Too soon, it's time to take Philip to Holy Trinity. Marie-Grace's heart nearly stops when Fr Sebastian says Philip "shouldn't be here" but he only means that the baby is clearly from a wealthy family and there must be some sad story--he's allowed, it's just unusual that a well-off family would surrender a child. Marie-Grace knows it's for the best, but she's devastated to see Philip go (and really, it's a very sad part). The kind nun who takes him, Sister Beatrice, promises Marie-Grace to take good care of him, and tells the girls that they can come visit. Marie-Grace vows to come the very next day. True to her word, she's there right after school. She sits with Philip for a while as he sleeps, and then plays with some older children who call her Marie-the-Great. She starts coming after school every Tuesday and Thursday. As June arrives, the weather grows hotter and rumors of yellow fever abound. July brings rain, which allows the mosquitoes carrying yellow fever to multiply (but in 1853 it was thought that yellow fever was spread by direct human-to-human contact). With the disease spreading, Sr Beatrice is happy that a Mrs. Finch has offered to take Philip to another convent in Chicago. Marie-Grace's father agrees, and notes that the distance will further protect Philip from the plantation owner. But Marie-Grace can't bear to let him go, and lies to Sister Beatrice that her father thinks Philip's mother might return--he did say those words, but prefaced them with how unlikely such an event would be.

On Saturday, Marie-Grace arrives at Mlle Océane's only to learn that her lesson is cancelled. Mlle Océane's friend is ill, likely with yellow fever. Her building's watchman, Louis, is gone today too--his granddaughter is very ill. And a young opera singer came down with yellow fever on Monday. And died Friday. Suddenly yellow fever isn't a distant threat. Marie-Grace goes to the orphanage and confesses the truth to Sister Beatrice. The nun is kind and understanding. But Philip will still leave tomorrow with Mrs. Finch. Marie-Grace tearfully says goodbye to Philip, knowing he won't remember her (it's heart-breaking). Her dreams of visiting him often and acting as a sort of big sister are gone. But when the older children see her, Marie-Grace puts on a brave front. They still need people to care for them, and so will the thirteen other children recently orphaned by yellow fever. Even though Philip will be long gone, Marie-Grace will continue her visits.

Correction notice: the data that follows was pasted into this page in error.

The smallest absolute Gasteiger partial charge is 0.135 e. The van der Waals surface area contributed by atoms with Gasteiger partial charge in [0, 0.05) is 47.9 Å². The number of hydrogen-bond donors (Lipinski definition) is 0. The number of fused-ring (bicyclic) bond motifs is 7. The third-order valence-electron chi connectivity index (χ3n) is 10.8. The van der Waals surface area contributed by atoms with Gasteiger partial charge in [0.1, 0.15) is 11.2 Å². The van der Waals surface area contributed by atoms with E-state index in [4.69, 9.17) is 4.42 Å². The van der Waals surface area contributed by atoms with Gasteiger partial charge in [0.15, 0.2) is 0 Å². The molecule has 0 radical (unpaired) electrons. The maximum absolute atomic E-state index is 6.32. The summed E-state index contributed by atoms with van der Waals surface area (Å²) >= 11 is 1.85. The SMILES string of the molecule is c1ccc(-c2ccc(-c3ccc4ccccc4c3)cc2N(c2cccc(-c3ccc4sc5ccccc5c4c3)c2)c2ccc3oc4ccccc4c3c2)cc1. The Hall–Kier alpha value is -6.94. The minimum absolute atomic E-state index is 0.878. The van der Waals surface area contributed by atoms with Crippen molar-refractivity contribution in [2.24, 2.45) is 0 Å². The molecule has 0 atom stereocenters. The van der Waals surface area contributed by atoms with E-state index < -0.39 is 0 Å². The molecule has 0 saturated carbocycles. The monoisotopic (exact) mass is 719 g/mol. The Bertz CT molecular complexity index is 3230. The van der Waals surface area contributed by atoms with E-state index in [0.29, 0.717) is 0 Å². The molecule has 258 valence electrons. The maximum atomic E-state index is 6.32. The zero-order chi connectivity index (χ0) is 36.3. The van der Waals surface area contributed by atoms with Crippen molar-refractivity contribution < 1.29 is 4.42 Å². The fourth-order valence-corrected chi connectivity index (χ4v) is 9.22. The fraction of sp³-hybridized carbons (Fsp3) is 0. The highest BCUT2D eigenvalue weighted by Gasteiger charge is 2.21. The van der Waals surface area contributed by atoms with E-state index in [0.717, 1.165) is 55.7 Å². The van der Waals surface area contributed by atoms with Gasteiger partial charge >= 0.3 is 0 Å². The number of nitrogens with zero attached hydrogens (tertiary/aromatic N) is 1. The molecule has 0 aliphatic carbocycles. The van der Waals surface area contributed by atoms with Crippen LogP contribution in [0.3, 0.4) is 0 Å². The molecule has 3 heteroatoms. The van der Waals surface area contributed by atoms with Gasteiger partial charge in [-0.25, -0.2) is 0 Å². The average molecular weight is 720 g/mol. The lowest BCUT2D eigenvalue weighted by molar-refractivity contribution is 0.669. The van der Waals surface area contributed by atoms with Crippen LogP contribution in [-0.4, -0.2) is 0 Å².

Looking Back

Today large orphanages are rare in the United States, but in the 1800s there were all over the country. Some parents surrendered their children to orphanages after devastating events, if one parent died and the family had no money to care for the children, for example. When epidemic diseases ransacked communities, many children were truly left orphans. Before antibiotics, antivirals, vaccines, and proper sanitation, disease could run rampant through a city, killing thousands. Orphanages were usually run by religious orders, and while some were very strict, they all at least tried to help children. Often, an orphanage was the only place a poor child could receive an education. Most orphanages during Marie-Grace's time housed only white children--most black children were slaves. New York City had the New York Colored Orphan Asylum, started in 1836. A few years later a group of nuns from the Order of the Holy Family opened a similar orphanage in New Orleans. By the 1900s, it also operated as a school for minority girls.


This book is dedicated to Alexandra and Jessica.
Speaking of wet nurses, there's an organization that started just a year or two ago that takes donated breast milk (mothers can also sign up to be paid for the milk) for babies who need more than their own mothers can produce, usually children in the NICU. If you have an overabundance of breast milk and want to check it out, the website is http://www.mothersmilk.coop/. I had more than enough with my second daughter (too little with my first...if only I'd had a time machine) and donated 300 oz to it, and gave another 200 to a friend who has a baby the same age and supply issues.

Yellow fever, a viral infection that causes fever, aches, nausea, loss of appetite, and sometimes liver damage, is spread by mosquitoes, although the method of transmission wasn't known until 1881. Most people survive it with no lasting effects, but it can sometimes causing internal bleeding. When it gets to that stage, the disease can be fatal, and it more commonly progresses that far during epidemics. A vaccine exists for it, and surviving a bout with yellow fever provides lifetime immunity, but it still kills thirty thousand people every year, mostly in Africa.